The idea that Vikings arrived in America long before Christopher Columbus is a fascinating one. It's easy to envision these bearded warriors, hunkered down in their longboats, stumbling sick and exhausted onto North American shores after a harrowing journey across the wild Atlantic. That's at least what I see. The makers of Pathfinder see something else entirely. The Vikings who wash ashore here are giant-sized brutes and they come complete with veritable armies and practically a herd of horses. It's like they rowed over from Jersey on cruise ships.
And forget every image of Vikings you've ever seen, these guys are less Scandinavian herdsman and more post-Apocalypse titans. Remember Humungous from The Road Warrior ("The Ayatollah of Rock and Rolla!")? Throw a few bear skins on that guy and give him a helmet made of twelve ram's horns and he could play every one of the Viking raiders in Pathfinder. I half expected MasterBlaster to come surging out of the primitive landscape. Article continues below
The other thing you'll want to forget when viewing Pathfinder is that most films have a plot. Pathfinder doesn't. It's just a choppy blend of every action film trope ever written. I suppose that kind of makes it archetypal -- it's not one thing; it's everything. But the picture's storyline is held together so flimsily that when you actually get an idea of what's going on, you immediately realize it's incredibly stupid.
Here's what happens: A Viking boy (who grows up to become Karl Urban
) is the sole survivor of a raiding party gone awry, he's raised as Ghost by the native peoples his fellow Norsemen have been terrorizing. Fifteen years later, when the Vikings come back for more pillaging, Ghost is their last and best defense against the seemingly unstoppable "dragon men" (so named because of their impenetrable armor). We've got the requisite Dances with Wolves-styled elements and the obligatory love interest played by Moon Goodblood (if anyone should be in a Native Americans vs. Vikings movie, it's someone with the name Moon Goodbloood) but mostly Pathfinder is about slo-mo carnage and widescreen shots of snowy landscapes.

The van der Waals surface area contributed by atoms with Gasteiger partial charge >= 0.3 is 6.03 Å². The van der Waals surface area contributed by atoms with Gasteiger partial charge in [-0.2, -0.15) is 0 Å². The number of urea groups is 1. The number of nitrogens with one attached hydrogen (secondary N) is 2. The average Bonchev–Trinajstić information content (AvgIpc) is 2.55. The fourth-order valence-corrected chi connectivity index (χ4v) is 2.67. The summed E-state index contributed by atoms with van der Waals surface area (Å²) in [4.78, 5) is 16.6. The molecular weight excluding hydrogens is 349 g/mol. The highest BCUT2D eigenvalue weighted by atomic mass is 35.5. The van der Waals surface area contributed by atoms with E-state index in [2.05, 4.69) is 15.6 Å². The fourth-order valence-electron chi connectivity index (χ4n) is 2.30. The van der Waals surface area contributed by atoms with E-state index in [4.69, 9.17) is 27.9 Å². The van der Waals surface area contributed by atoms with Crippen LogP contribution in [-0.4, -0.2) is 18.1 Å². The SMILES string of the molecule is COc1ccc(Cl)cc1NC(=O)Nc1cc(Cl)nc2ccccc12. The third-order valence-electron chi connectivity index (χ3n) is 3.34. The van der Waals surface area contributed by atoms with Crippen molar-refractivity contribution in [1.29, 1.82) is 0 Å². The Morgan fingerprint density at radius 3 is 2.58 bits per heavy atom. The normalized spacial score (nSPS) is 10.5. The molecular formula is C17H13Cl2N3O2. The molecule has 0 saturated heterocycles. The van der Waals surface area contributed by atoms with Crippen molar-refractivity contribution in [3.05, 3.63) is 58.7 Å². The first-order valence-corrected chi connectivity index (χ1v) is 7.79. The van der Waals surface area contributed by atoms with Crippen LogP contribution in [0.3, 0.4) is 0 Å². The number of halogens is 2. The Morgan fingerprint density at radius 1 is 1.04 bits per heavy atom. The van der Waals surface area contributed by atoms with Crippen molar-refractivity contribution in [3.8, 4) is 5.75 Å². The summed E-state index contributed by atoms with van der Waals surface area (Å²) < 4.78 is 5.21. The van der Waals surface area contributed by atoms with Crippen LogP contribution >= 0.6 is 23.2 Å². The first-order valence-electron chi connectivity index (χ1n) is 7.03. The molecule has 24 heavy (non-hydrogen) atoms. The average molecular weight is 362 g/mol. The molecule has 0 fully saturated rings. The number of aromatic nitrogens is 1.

Director Marcus Nispel
(rising from the music video hordes) can't pull a performance out of anyone in his cast. Urban is as clunky as ever, staring into nothing to signify deep thoughts and the actual pathfinder, played by Russell Means
, is utterly unconvincing, especially when he's slaying a cave bear without breaking a sweat. I suppose most of the blame for this colossal mess belongs to scripter Laeta Kalogridis (Alexander). Not only is Pathfinder saddled with cheesy Braveheart-riffs ("Run and you may live, fight and you will…") but everyone also speaks in a grating anachronistic style.
The one highlight of the film (unless you consider gory decapitations a highlight) is Daniel Pearl's stark cinematography. Pearl's another music video alumnus and there are certainly many moments when Pathfinder devolves into a blurry quick-cut mess, but most of the time the film looks stunning. Pearl dabs the picture in blues and grays and whites and there's something dreamlike, otherworldly, about the proceedings. In combination with art director Geoff Wallace and production designer Greg Blair, Pearl creates a primordial landscape of fetid, dark swamps filled with skulls and towering Wagnerian mountain peaks. This is the closest anyone's come to capturing the work of illustrator Frank Frazetta on screen.
Glossy cinematography and design aside, Pathfinder is a jumbled, hysterical muddle. The characters are not underdeveloped, they're nonexistent, the plot has so many holes you could drive an entire Panzer division through it and the acting plain stinks. Like a fever dream, Pathfinder is at times hallucinatory but ultimately, utterly forgettable.